“…we should consider that Paul may be dealing faithfully with the new situation Jesus has created. In this light, we can read Paul carefully and see if his message actually does deal with new problems and opportunities created by Jesus’ success.”[3]
Additionally, we find all of this language rooted in the OT scriptures, and particularly in the prophets. Language permeates most of the NT documents that points to the “restoration” “reconciliation” of “all things”. The gospel is essentially a true story that begins with God creating all things out of love, including human beings who are charged with bearing his image. It is a story of humanity’s selfish choices that shatter the harmony of God’s creation, and of the God who calls humanity back into relationship with Himself so that they may partner with Him in the restoration of all things. It is the story of a God who becomes a human being in order to free them from sin, death, fear, and their own selfishness so that they might embrace their destiny as the children of God and their mission as partners in God’s dream of restoration. It’s a story that ends with God making “all things new”, the lifting of a curse, and the healing of the nations. It’s a story of hope, peace, and abundant, eternal life. Chris Wright astutely reminds us that:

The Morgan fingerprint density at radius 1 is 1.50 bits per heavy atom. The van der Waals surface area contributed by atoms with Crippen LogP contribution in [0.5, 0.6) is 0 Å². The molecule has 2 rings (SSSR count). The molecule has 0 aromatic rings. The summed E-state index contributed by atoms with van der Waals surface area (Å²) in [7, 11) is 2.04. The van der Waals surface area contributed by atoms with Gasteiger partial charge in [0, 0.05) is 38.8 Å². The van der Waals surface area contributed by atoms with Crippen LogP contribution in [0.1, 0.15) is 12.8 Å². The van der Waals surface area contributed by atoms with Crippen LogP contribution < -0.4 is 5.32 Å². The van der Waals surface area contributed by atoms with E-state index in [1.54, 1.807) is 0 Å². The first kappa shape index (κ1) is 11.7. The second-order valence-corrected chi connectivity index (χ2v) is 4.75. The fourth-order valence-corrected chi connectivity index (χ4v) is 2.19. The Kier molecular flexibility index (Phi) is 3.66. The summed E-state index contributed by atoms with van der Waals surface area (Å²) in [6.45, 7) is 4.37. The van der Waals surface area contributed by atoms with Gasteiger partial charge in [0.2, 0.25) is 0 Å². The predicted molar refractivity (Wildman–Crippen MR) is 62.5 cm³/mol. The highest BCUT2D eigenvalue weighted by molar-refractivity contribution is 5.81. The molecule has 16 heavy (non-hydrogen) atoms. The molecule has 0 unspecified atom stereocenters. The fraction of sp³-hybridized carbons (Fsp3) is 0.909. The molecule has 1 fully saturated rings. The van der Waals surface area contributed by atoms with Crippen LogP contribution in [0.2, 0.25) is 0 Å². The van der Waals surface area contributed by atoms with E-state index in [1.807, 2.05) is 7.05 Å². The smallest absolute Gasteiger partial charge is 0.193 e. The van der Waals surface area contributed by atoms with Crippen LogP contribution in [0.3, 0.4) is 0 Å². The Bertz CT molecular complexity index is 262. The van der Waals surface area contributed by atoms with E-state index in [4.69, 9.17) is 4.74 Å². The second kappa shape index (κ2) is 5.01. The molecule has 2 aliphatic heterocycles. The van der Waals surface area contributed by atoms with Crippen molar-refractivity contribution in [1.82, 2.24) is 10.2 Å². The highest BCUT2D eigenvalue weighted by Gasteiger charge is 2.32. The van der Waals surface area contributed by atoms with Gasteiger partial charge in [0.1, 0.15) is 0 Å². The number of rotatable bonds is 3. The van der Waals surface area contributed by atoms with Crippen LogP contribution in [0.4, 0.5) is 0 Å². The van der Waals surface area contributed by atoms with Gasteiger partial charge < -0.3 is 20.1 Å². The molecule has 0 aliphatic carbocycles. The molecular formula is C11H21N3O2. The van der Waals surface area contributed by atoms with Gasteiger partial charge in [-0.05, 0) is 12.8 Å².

“…we must not rest content until we have included within our own missional response the wholeness of God’s missional response to the human predicament—and that of course includes the good news of Christ, the cross and resurrection, the forgiveness of sin, the gift of eternal life that is offered to men and women through our witness to the gospel and the hope of God’s new creation…Mission may not always begin with evangelism. But mission that does not ultimately include declaring the Word and the name of Christ, the call to repentance, and faith and obedience has not completed its task. It is defective mission, not holistic mission.”[4]





[1] for example, 2 Tim. 2:8-9

[2] Willard, The divine conspiracy, 38.

[3] McLaren, The Secret Message of Jesus, 94.

[4] Wright, The Mission of God, 319.

This entry was posted on Thursday, September 3, 2009 at Thursday, September 03, 2009 . You can follow any responses to this entry through the comments feed .

5 comments

Adam,

Thanks for more good thoughts! Can you be more precise about what you mean by "eternal truths in the form of propositions"?

“With modernity’s lenses firmly in place, thinkers began to mine the text for eternal truths in the form of propositions. These propositions were then systematized in an effort to make them more accessible and understandable.”